Fit For Work Blog

Infographic: Safety First: Stay Ahead of the Curve with Job Safety Analyses

Published Nov 14, 2018 4:31:11 PM posted in Infographic, Safety, Workplace Hazards

Compliance with OSHA rules about workplace safety requires employers to know exactly what potential hazards their hourly workers may be exposed to—at every stage of every task they perform. OSHA requires employers to identify hazards, prevent them if they can, and control them if they can’t.

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Just What Are Job Hazards?

Published Nov 12, 2018 4:30:54 PM posted in Safety, Workplace Hazards

A Job Safety Analysis (JSA) or Job Hazard Analysis (JHA) helps identify workplace hazards before they occur. But what does OSHA consider a workplace hazard, and what kinds of jobs are most hazardous under that definition?

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4 Key Steps of a Job Safety Analysis

Published Nov 8, 2018 5:01:18 PM posted in Safety, Workplace Injuries

  1. A Job Safety Analysis (JSA), also known as a Job Hazard Analysis (JHA), is a technique that focuses on job tasks as a way to identify hazards before they occur. It focuses on the relationship between the worker, the task, the tools, and the work environment. After you identify uncontrolled hazards, you should take these four steps to eliminate or reduce them to an acceptable risk level.
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eBook: The Job Safety Analysis: A Responsibility with Hidden Benefits

Published Nov 2, 2018 3:49:40 PM posted in ebook, Safety

Compliance with OSHA rules about workplace safety requires employers to know exactly what potential hazards their hourly workers may be exposed to—at every stage of every task they perform. OSHA requires employers to identify hazards, prevent them if they can, and control them if they can't.

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When to Record Employee Injuries or Illnesses That 
Progress Over Time

Published Oct 2, 2018 11:51:30 AM posted in Safety, Workplace Injuries

If an employee injury or illness is not recordable, but later becomes recordable, when should it be recorded? If you can’t identify a single event or exposure, the injury should be recorded on the date it becomes recordable, or on the date it is diagnosed by a physician or other licensed health care professional (PLHCP).

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Prompt Reporting of Injury and Illness: A Win-Win Formula

Published Sep 25, 2018 10:56:56 AM posted in Safety, Workplace Injuries

 

OSHA requires rapid reporting of the most severe work-related incidents, injuries, and illnesses. A fatality, for example, needs to be communicated to the agency within 8 hours, while inpatient hospitalizations, eye losses, and amputations must be reported within 24 hours.

But that doesn’t mean employees or employers should procrastinate recording and reporting less extreme injuries and illnesses. Most worker compensation plans allow for a 30-day window in reporting, and in some quarters, this grace period is seen as employee-friendly, since it allows employees to gauge the severity of their own situation and decide for themselves when to seek treatment.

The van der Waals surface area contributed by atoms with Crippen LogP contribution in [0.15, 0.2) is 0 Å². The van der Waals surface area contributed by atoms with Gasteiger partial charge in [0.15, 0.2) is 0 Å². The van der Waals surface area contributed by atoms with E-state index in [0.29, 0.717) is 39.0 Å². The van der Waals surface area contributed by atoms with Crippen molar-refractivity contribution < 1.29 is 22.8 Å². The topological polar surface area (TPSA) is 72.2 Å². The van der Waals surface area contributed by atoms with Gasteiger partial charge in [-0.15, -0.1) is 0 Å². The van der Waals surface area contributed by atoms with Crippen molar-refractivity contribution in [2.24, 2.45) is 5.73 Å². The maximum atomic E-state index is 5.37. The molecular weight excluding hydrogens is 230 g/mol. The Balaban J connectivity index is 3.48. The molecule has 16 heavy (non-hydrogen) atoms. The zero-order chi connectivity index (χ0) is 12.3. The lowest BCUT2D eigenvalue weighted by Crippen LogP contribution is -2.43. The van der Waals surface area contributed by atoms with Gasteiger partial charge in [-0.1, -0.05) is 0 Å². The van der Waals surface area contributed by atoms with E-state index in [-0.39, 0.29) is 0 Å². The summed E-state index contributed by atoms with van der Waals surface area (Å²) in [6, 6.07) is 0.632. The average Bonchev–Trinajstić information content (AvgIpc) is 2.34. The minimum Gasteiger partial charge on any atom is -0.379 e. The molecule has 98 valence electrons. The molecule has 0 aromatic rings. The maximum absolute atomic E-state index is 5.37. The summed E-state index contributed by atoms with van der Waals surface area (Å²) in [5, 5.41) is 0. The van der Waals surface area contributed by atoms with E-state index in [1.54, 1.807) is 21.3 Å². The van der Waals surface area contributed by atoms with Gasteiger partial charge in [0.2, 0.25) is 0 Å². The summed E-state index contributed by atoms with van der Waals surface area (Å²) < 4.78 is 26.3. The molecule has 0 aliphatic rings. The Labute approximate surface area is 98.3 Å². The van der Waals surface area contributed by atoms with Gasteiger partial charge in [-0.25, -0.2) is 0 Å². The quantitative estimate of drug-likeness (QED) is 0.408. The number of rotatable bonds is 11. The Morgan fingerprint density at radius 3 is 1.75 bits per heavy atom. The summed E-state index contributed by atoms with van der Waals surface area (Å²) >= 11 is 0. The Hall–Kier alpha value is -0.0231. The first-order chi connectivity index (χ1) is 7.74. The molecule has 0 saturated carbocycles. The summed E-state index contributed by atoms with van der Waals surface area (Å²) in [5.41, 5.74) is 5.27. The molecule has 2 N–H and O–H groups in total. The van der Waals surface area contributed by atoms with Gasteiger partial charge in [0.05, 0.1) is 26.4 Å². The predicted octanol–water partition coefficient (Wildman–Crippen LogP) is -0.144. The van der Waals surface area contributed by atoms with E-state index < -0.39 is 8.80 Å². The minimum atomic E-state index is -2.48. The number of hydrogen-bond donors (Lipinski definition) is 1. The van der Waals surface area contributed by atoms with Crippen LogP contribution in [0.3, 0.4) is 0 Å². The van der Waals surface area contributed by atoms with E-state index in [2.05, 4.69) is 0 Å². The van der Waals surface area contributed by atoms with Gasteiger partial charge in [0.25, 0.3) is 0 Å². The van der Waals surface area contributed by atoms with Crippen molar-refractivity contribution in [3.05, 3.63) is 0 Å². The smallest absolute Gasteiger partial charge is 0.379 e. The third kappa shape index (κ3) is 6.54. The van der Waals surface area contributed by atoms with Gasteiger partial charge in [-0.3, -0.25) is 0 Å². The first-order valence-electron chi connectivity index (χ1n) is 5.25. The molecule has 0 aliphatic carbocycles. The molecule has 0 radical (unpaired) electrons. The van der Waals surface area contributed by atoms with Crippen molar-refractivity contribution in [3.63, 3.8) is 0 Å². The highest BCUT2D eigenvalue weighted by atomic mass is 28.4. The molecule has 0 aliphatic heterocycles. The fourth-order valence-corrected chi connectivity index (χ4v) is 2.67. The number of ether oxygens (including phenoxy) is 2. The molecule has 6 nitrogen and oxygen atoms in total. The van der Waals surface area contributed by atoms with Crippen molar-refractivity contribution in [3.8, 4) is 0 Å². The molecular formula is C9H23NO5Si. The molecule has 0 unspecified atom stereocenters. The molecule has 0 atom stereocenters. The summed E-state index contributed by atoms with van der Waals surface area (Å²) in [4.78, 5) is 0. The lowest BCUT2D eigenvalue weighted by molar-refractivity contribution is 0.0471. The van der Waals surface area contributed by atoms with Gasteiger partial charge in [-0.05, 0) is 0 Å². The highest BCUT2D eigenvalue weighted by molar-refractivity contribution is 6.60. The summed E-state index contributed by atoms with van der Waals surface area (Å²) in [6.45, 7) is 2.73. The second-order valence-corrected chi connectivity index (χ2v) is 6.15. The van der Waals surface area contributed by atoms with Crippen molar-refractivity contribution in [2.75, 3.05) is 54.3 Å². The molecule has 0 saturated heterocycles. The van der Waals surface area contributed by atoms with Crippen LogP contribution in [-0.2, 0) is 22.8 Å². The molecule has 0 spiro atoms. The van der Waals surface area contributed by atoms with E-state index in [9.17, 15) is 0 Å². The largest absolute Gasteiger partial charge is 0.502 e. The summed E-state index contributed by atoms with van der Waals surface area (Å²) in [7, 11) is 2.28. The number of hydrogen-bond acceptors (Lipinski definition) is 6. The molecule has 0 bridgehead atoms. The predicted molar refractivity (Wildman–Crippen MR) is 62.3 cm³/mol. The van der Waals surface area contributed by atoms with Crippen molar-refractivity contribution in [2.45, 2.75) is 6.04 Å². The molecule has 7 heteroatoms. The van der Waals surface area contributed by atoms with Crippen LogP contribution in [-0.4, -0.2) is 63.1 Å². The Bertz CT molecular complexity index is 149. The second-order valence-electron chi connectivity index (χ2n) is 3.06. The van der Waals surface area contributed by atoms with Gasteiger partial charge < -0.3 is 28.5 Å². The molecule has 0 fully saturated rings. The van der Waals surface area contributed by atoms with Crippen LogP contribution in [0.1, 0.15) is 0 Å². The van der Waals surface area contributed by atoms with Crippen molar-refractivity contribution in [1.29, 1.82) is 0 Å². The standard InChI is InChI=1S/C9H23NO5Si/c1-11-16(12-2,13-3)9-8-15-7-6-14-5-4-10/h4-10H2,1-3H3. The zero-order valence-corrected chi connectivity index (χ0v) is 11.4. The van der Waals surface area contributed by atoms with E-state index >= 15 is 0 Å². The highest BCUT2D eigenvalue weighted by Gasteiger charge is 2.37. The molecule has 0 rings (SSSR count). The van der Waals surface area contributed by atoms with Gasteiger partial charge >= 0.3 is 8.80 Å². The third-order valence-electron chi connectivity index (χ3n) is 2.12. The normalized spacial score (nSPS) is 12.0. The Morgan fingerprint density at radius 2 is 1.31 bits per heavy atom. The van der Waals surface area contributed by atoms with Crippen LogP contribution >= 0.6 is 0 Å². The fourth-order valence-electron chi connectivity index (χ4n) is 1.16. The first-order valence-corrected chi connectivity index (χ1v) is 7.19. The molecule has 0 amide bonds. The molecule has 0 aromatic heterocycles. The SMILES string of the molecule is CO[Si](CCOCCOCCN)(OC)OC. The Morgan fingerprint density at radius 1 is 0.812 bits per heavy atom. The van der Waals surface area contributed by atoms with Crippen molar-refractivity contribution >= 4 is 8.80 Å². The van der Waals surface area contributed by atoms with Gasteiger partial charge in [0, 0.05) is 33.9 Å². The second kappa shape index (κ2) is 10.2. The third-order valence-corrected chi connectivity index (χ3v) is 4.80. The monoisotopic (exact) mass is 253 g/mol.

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What is a High-Risk Industry?

Published Sep 18, 2018 12:22:46 PM posted in Risk Management, Safety

OSHA requires that certain high-risk industries report information on injuries and illnesses (from OSHA form 300A). Establishments (single physical locations where a firm does business) with 20-249 employees in high-risk industries are required to send reports to OSHA by March 2, 2019.

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EEOC Guidelines for the Use of Medical Examinations with Existing Employees

Published Aug 28, 2018 12:06:02 PM posted in Safety, Post-Offer Employment Testing

The Technical Assistance Manual on the Employment Provisions (Title 1) of the Americans with Disabilities Act (ADA), which became law in 1990, provides clear guidelines to employers regarding the use of medical examinations and non-discriminatory hiring practices of new employees. But what do the EEOC and ADA say about the use of medical examinations with current, existing employees?

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The Foundational Piece of EEOC—Compliant Post-Offer Employment Testing

Published Aug 14, 2018 1:27:56 PM posted in Safety, Post-Offer Employment Testing

Post-offer employment testing, also known as physical abilities testing, gives employers the ability to ensure candidates are physically capable of performing the essential functions of a job. This is not a new concept, but some organizations avoid this type of testing due to the fear of being sued for discrimination. Case in point, just last month an organization paid $3.2 million as part of a lawsuit settlement as a result of a discrimination lawsuit filed against them by the U.S. Equal Employment Opportunity Commission (EEOC). This can easily be avoided, though.

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What is "Disparate Impact?"

Published Aug 7, 2018 1:45:15 PM posted in Safety, Ergonomics

When physical ability testing is challenged by the EEOC, it’s often on the grounds of the tests’ “disparate impact” on women.

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